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What is the Difference Between a Material Tester and a Force Tester

Learn about the differences between material testers and force testers.
What is the Difference Between a Material Tester and a Force Tester
By: Toby Rogers, Director of Lloyd Instruments Materials Testing Equipment and Chatillon Force Testing Instruments

Sometimes there can be confusion as to the difference between a force tester and a material tester. Force testers are designed to make basic force measurements in applications where the main interest is in peak load and extension. A force tester typically uses a force gauge as the load measurement device. Material testers, however, are much more precise and generally offer greater performance levels. A materials tester will use precision load cells and an internal or external extensometer for elongation measurement. Testing under constant loads or when using thermal chambers require a materials tester. 

AMETEK Test & Calibration Instruments offers the comprehensive range of Chatillon force testers to complement its extensive range of materials testing instruments. Force testers are available in mechanical, motorised, pneumatic and digital versions. Pneumatic testers are ideally suited for use in areas where intrinsic safety is required.

Benefits of Mechanical Force Stands
Mechanical test stands provide an economical, manual testing system for tensile and compression testing either in a production environment or in the laboratory. Testers may be equipped with a quick-action lever or precision hand-wheel for controlling crosshead speed and travel. Typically mechanical testers offer capacity up to 2500N (550 lbf).

Applications of Motorised Force Testers
Motorised force testers can be used for tensile, compression, flexural, shear and peel testing. Motorised test stands can have a larger work area making them ideal for production environments or applications with larger test samples. Crosshead speed movement is user-selectable. Mechanical and digital load limits can be used to control crosshead movement, e.g. stop the crosshead when a load limit is achieved.

Applications of Pneumatic Force Testers 
Pneumatically-operated force testers utilize clean, dry compressed air and are ideally suited for use in hazardous areas where no electricity is permitted for fear of explosion. Pneumatic testers can perform both tensile and compressive tests with variable ram speed. Typical applications include measuring break strength of electrical leads, terminals, connectors, wire wraps, etc.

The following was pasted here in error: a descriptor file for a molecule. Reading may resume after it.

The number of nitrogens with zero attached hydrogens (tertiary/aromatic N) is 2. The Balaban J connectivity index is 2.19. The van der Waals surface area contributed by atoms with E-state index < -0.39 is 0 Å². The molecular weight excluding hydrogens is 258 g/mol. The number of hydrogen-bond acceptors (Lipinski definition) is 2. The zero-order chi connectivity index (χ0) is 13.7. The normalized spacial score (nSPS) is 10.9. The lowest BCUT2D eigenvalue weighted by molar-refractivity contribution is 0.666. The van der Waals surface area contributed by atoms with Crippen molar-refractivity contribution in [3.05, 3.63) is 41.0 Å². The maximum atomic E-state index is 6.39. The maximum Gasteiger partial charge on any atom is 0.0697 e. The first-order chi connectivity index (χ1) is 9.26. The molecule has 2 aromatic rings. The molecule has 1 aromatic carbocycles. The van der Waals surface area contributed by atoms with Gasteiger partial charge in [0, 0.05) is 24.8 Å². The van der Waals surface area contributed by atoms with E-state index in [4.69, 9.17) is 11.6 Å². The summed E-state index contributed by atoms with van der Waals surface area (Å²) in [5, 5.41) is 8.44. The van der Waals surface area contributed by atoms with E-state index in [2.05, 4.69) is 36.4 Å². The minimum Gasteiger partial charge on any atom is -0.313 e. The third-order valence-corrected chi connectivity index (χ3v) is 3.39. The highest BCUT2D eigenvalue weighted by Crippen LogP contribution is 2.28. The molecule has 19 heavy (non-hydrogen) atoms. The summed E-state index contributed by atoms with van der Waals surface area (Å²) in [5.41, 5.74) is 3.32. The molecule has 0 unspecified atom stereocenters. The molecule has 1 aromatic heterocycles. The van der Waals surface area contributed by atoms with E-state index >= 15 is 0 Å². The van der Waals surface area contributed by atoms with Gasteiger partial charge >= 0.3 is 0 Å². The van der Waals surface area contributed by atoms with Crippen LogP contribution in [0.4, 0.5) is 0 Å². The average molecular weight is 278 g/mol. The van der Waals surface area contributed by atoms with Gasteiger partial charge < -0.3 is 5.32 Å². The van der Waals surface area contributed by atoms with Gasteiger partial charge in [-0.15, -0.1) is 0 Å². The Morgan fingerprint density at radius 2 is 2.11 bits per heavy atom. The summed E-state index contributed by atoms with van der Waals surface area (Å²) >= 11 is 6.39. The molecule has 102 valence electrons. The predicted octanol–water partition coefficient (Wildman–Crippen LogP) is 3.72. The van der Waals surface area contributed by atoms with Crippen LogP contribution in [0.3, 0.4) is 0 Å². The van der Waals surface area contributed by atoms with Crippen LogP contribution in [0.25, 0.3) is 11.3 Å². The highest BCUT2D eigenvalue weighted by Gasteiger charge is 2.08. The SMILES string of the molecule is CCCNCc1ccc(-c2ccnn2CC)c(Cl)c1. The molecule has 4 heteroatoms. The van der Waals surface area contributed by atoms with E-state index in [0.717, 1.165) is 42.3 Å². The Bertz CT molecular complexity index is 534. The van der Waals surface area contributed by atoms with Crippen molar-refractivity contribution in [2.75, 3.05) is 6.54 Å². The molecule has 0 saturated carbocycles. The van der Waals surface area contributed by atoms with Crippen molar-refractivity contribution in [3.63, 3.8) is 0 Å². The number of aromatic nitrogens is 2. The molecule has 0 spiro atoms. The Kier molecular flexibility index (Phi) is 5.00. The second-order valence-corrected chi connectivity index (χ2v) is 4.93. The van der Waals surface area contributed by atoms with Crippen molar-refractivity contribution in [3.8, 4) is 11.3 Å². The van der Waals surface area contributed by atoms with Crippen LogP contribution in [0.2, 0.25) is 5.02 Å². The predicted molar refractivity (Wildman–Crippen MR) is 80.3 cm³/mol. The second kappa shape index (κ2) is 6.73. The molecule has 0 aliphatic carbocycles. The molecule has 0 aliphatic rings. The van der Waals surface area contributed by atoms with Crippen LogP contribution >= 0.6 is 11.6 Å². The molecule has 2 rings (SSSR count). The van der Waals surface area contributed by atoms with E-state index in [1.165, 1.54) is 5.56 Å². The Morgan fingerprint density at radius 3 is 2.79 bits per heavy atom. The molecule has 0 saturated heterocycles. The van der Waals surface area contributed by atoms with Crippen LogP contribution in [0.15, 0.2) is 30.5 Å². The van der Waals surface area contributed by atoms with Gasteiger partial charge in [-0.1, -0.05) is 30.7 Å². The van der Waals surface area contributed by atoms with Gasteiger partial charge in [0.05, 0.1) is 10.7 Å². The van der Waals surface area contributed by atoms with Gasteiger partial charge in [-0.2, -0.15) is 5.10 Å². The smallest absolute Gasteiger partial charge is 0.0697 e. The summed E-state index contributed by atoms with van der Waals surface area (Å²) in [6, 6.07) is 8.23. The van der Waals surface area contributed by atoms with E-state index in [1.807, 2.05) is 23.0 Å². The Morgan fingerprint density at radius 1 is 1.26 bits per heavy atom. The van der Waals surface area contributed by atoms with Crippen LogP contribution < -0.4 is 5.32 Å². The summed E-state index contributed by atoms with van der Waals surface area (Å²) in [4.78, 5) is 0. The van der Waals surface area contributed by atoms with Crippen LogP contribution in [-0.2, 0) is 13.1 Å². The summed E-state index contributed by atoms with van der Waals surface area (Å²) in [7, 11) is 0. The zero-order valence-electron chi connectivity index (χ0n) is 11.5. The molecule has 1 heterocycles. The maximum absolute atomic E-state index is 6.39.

Features of Digital Force Testers
Digital force testers are advanced force testing systems optimized for production, quality control and engineering applications, which can be used for tensile, compression, shear, friction, flexural and complex spring testing. They can feature a rugged frame with high performance, closed-loop motion control and an intelligent load sensing system with measuring accuracies better than 0.1% full scale. Typically digital force testers are available with force capacities up to 5 kN (1124 lbf). Self-contained systems require no external computer and no additional control software for operation. Standard test setups for load limits, distance limits, time limits, break tests, rupture tests, cycling and loop tests can be included. 

Material Testers
Material testing machines guarantee the highest level of performance and capability for production testing, quality control, laboratory testing, research and education, with force capacities ranging from 1 kN (225 lbf) to 300 kN (67443 lbf). Material testing machines can test for tensile strength, compression, flexure, friction, tear, peel, adhesion, shear, ductility, insertion, shear strength and many other parameters. They are used to determine the physical and mechanical properties of raw materials and components, and are ideal for product testing of finished goods such as plastics, packaging, medical devices, electronic components, textiles, metals, composites, paper and more.